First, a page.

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SEARCH 7 (1) 2015


Women’s Roles and Participation in Rituals in the Maintenance of Cultural Identity: A Study of the Malaysian Iyers
Lokasundari Vijaya Sankar

Abstract:

This paper examines the roles and rituals practiced by Malaysian Iyer women. The Iyers are a small community of Tamil Brahmins who live and work mainly in the Klang Valley. As an Indian diasporic community, who moved to Malaysia from the early 1900s, they have been slowly shifting from Tamil to English and Malay. They are upwardly mobile and place great emphasis on education but at the same time, value their traditions and culture. Data was derived from interactions between women and men from the Malaysian Iyer community together with personal observations made during visits to their homes, weddings and prayer sessions. This data was studied to obtain insights into cultural elements that ruled their discourse. The findings show that for this diasporic community that was slowly losing its language, ethnic identity can still be found in their cultural practices. Women were seen as keepers of tradition and customs that are important to the community. They followed certain cultural and traditional practices in their homes: practiced vegetarianism while cooking and serving food in their homes, followed taboos regarding food preparation, maintained patriarchal practices especially in religious practices and lived in extended families which usually included paternal grandparents. Malaysian Iyer women are seen to continue with the traditional roles given to women of the community.

Keywords: Ethnic identity, language and women, women and tradition

Pages: 1-21 | First Published: 1 March 2015

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SEARCH 7 (1) 2015


Gatekeeping in the Coverage of Interethnic Conflicts: An Analysis of Mainstream and Alternative Newspapers in Malaysia
* Yang Lai Fong & Md. Sidin Ahmad Ishak

Abstract:

Ethnicity, religion and related issues have always proved to be a difficult topic for reporting in multicultural societies. This study examined the gatekeeping process undertaken by Malaysian newspapers in reporting interethnic conflicts. The gatekeeping theory was employed as the theoretical framework. Interviews with editors from the mainstream and alternative newspapers found that gatekeeping took place at the individual, routine, and organizational as well as institutional levels. Significantly, two newspapers owned by pro-government political parties – Utusan by UMNO and The Star by MCA – claimed that ownership had an impact on their gatekeeping decision. It was found that political reason was the primary external factor influencing the gatekeeping of the newspapers in their coverage of interethnic conflicts. This study indicates that journalists/editors shape a reality that reflects the political, economic and ideological boundaries within which they work. More importantly, gatekeeping was found to reflect a struggle between dominant social norms and efforts for change.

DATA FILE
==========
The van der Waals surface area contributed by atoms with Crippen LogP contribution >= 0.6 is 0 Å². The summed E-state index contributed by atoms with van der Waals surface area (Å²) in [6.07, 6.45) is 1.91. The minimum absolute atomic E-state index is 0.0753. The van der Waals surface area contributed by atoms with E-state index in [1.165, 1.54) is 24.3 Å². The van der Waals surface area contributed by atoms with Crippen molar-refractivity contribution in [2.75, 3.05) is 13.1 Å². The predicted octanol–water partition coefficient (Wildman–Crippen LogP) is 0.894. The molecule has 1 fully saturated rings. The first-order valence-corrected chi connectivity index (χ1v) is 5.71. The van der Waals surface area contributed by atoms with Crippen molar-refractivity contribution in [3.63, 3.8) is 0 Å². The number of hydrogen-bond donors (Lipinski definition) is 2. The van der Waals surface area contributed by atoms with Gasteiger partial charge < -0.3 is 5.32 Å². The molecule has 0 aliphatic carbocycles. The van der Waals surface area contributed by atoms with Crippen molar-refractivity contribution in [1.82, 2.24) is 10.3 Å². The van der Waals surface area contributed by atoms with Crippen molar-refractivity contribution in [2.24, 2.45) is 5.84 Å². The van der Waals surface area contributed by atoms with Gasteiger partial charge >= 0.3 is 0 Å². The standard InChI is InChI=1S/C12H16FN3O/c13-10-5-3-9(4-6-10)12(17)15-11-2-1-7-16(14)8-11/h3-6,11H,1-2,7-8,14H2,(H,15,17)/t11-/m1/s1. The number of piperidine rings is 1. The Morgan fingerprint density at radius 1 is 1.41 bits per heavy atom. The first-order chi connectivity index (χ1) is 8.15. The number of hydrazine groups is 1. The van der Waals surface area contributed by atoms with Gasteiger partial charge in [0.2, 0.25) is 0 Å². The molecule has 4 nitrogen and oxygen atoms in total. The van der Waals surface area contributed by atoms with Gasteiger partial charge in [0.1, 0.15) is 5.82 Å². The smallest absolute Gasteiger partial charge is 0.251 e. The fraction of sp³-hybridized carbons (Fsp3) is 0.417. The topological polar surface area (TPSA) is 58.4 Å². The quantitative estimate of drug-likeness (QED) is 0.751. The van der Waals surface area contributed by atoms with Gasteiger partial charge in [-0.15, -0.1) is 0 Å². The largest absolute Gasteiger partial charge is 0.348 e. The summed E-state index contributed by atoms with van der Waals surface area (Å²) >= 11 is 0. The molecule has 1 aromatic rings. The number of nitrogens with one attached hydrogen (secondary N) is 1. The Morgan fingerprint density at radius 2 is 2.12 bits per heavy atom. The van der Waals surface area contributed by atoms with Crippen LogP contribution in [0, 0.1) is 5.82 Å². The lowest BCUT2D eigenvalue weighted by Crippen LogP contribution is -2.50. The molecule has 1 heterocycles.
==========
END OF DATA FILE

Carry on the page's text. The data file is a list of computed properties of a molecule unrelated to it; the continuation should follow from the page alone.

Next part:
Keywords: Gatekeeping, interethnic conflicts, vernacular newspapers, alternative newspaper

Pages: 23-51 | First Published: 1 March 2015

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SEARCH 7 (1) 2015


The Perceived Value of Silence and Spoken Words in Malaysian Interactions
* Kuang Ching Hei, Wong Ngan Ling & Maya Khemlani David

Abstract:

This paper analysed the perceptions of Malaysians in engaging silence (say nothing) and in using spoken words (talk) as a tool of communication in their daily interactions. Types of topics and situations being discussed were explored in order to detect when silence or words were likely to be used by participants. Self-administered questionnaires were distributed to students and staff of three public universities. Of the 656 samples collected, 50% were Chinese, 33% were Malays, 15% were Indians and 2% others. The demography consisted of 199 males and 456 females. SPSS version 18 was used to analyse data and results indicate that the use of silence was more significantly related to issues concerning money and personal affairs. In contrast, the use of spoken words was more significantly related to issues regarding infidelity. These findings are beneficial to researchers who are doing cross cultural studies and in particular, silence. Course designers can thus develop courses which can promote harmony by introducing certain strategies such as silence which, when used appropriately, can help to alleviate misunderstandings.

Keywords: Malaysians, communication, words, silence, cultural differences

Pages: 53-70 | First Published: 1 March 2015

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SEARCH 7 (1) 2015


Critical Analysis Of Multiphernia and Identity in Two Selected Malaysian Novels
Hamid Farahmandian

Abstract:

The texts that have been selected to analyse multiphrenia and identity issues are Green is the Color by Lloyd Fernando and Mr.Tang’s Girls by Shirley Lim. In this paper, I discuss how post-modern characteristics of self-creation define the protoganist’s identity while in the second novel, I explore the influence of patriarchal society on the shaping of the protagonist’s identity. The patriarchal society for which the protagonist’s father is an example is considered the ‘other’ as seen in Burke and Stets’ (2009) ‘the nature of the individual depends upon the society in which he or she lives’.

Keywords: Identity, multiphrenia, patriarchy, oppression

Pages: 71-79 | First Published: 1 March 2015

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